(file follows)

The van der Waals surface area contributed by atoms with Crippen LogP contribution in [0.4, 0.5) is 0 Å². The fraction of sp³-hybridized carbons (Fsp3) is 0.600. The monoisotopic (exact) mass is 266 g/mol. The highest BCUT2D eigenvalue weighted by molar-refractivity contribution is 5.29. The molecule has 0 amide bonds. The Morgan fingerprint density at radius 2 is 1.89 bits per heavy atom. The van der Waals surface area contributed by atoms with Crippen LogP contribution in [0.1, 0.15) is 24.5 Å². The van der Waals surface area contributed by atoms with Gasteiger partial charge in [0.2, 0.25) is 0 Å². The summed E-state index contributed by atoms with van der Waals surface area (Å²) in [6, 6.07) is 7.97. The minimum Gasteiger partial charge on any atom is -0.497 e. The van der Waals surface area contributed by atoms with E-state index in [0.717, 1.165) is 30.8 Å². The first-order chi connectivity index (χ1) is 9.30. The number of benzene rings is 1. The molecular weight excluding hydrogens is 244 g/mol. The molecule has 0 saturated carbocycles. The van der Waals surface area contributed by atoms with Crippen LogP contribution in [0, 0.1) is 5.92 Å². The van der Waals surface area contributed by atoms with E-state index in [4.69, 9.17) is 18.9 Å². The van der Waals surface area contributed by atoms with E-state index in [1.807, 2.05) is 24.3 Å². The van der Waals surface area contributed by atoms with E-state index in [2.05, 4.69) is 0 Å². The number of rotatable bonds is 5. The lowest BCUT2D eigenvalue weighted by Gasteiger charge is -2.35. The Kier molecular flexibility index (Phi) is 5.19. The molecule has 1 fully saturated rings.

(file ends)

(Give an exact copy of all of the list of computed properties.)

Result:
The van der Waals surface area contributed by atoms with Crippen LogP contribution in [0.4, 0.5) is 0 Å². The fraction of sp³-hybridized carbons (Fsp3) is 0.600. The monoisotopic (exact) mass is 266 g/mol. The highest BCUT2D eigenvalue weighted by molar-refractivity contribution is 5.29. The molecule has 0 amide bonds. The Morgan fingerprint density at radius 2 is 1.89 bits per heavy atom. The van der Waals surface area contributed by atoms with Crippen LogP contribution in [0.1, 0.15) is 24.5 Å². The van der Waals surface area contributed by atoms with Gasteiger partial charge in [0.2, 0.25) is 0 Å². The summed E-state index contributed by atoms with van der Waals surface area (Å²) in [6, 6.07) is 7.97. The minimum Gasteiger partial charge on any atom is -0.497 e. The van der Waals surface area contributed by atoms with E-state index in [0.717, 1.165) is 30.8 Å². The first-order chi connectivity index (χ1) is 9.30. The number of benzene rings is 1. The molecular weight excluding hydrogens is 244 g/mol. The molecule has 0 saturated carbocycles. The van der Waals surface area contributed by atoms with Crippen LogP contribution in [0, 0.1) is 5.92 Å². The van der Waals surface area contributed by atoms with E-state index in [4.69, 9.17) is 18.9 Å². The van der Waals surface area contributed by atoms with E-state index in [1.807, 2.05) is 24.3 Å². The van der Waals surface area contributed by atoms with E-state index in [2.05, 4.69) is 0 Å². The number of rotatable bonds is 5. The lowest BCUT2D eigenvalue weighted by Gasteiger charge is -2.35. The Kier molecular flexibility index (Phi) is 5.19. The molecule has 1 fully saturated rings.